“That is always our first goal. We were the only team to beat Harvard this year; they went on to beat Trinity in the Howe finals. We have been working at it with this group for a few years, looking for that extra 5 or 10 percent improvement. I thought they accomplished a lot; we just didn’t get the icing this weekend.”

Senior star Julie Cerullo certainly accomplished a lot for Princeton in her stellar career.

“Julie was No. 1 for four years, a 3-time All American, and will probably get a fourth,” said Ramsay.

“It was great to have a leader like that at the top of the lineup. She came back every year improved and pulled her teammates along with her. She was disciplined and organized. Seniors at Princeton have a lot going on and she was very accountable. She was a good example for me and the team.”

Cerullo’s fellow senior, Casey Cortes, also set a good example for her teammates.

“Casey contributed a lot; she had some huge wins for us over the years,” said Ramsay, noting that Cortes played at No. 9 and No. 10 for most of the year.

“When she was determined to win, she usually did. She was an incredibly strong person emotionally, playing the 8-9-10-11 is tough, going against your best friend to make or not make it. She ended up 10th for us at the Howe Cup but that didn’t sway her leadership.”

The future looks bright as Princeton returns eight of her nine top players including junior Libby Eyre, sophomore Nicole Bunyan, freshman Rachel Leizman, sophomore Alex Lunt, junior Lexi Saunders, junior Alex Sawin, freshman Tara Harrington, and sophomore Hallie Dewey.

“I think we will be better,” said Ramsay, noting that she has some promising freshmen on the way who could crack the top nine.

“It is hard for me to see what the other teams will be like. But within our space, if everyone continues to improve at the rate we are improving, we will be better. They are all pretty bright, they need to take the conceptual and turn it into reality. The need to get over the match and past it but then break it down and figure out how to do A or do B better.”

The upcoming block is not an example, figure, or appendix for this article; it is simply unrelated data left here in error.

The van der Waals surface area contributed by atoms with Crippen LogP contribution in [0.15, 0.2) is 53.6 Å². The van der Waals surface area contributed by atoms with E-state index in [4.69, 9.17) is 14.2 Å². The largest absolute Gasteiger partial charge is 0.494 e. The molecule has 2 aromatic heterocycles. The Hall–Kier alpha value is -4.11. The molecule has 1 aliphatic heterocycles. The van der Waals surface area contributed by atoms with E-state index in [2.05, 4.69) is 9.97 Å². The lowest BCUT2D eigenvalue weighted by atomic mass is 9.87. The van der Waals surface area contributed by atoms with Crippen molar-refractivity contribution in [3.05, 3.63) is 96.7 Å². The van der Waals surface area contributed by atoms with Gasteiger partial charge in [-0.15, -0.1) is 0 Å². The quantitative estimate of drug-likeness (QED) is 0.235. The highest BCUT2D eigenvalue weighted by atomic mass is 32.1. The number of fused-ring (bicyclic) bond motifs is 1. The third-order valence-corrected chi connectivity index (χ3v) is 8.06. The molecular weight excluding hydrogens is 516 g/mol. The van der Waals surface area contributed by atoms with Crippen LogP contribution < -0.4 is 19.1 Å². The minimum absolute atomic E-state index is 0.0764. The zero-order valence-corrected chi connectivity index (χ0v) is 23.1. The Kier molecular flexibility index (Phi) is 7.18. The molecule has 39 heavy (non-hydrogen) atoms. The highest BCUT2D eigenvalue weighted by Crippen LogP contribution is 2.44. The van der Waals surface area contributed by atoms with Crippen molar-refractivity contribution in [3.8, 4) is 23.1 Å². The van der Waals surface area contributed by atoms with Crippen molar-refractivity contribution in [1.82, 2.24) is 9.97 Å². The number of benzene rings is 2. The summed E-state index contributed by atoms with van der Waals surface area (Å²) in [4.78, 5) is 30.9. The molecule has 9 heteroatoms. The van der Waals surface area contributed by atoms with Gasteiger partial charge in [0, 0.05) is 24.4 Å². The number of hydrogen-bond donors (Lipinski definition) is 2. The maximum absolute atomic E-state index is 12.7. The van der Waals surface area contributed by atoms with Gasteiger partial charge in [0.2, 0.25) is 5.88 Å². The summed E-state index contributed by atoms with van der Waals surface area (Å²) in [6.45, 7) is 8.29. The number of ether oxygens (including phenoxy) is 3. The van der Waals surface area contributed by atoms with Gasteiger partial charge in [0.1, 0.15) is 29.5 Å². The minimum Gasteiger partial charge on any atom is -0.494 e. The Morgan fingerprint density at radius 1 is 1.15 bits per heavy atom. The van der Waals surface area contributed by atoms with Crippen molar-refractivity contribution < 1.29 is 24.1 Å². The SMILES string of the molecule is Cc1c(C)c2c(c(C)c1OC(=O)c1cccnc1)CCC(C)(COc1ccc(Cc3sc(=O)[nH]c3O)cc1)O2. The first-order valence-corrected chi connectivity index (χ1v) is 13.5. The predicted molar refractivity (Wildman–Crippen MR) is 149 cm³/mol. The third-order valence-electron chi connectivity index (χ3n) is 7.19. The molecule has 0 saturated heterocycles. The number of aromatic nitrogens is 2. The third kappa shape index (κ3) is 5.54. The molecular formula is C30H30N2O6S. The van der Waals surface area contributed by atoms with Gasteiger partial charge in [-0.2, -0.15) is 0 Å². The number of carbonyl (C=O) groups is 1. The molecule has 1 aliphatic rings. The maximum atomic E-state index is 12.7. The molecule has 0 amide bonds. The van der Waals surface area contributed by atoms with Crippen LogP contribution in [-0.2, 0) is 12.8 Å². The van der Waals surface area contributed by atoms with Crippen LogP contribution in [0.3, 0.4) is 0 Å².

PULLING AWAY: Princeton University women’s basketball player Niveen Rasheed dribbles upcourt in a game earlier this season. Last weekend, senior star Rasheed overcame some poor shooting to pile up 42 points and 22 rebounds as Princeton topped Dartmouth 77-65 on Friday and defeated Harvard 67-51 a night later. The Tigers, now 16-5 overall and 7-0 Ivy League, host Columbia (3-18 overall, 1-6 Ivy) on February 22 and Cornell (11-10 overall, 3-4 Ivy) the next day.(Photo by Frank Wojciechowski)

PULLING AWAY: Princeton University women’s basketball player Niveen Rasheed dribbles upcourt in a game earlier this season. Last weekend, senior star Rasheed overcame some poor shooting to pile up 42 points and 22 rebounds as Princeton topped Dartmouth 77-65 on Friday and defeated Harvard 67-51 a night later. The Tigers, now 16-5 overall and 7-0 Ivy League, host Columbia (3-18 overall, 1-6 Ivy) on February 22 and Cornell (11-10 overall, 3-4 Ivy) the next day. (Photo by Frank Wojciechowski)

Niveen Rasheed’s shot was off last weekend but that didn’t upset the senior star for the Princeton University women’s basketball team.

Although Rasheed hit just 11-of-36 shots for a 30 percent clip, she was thrilled to help Princeton top Dartmouth 77-65 on Friday and defeat Harvard 67-51 a night later.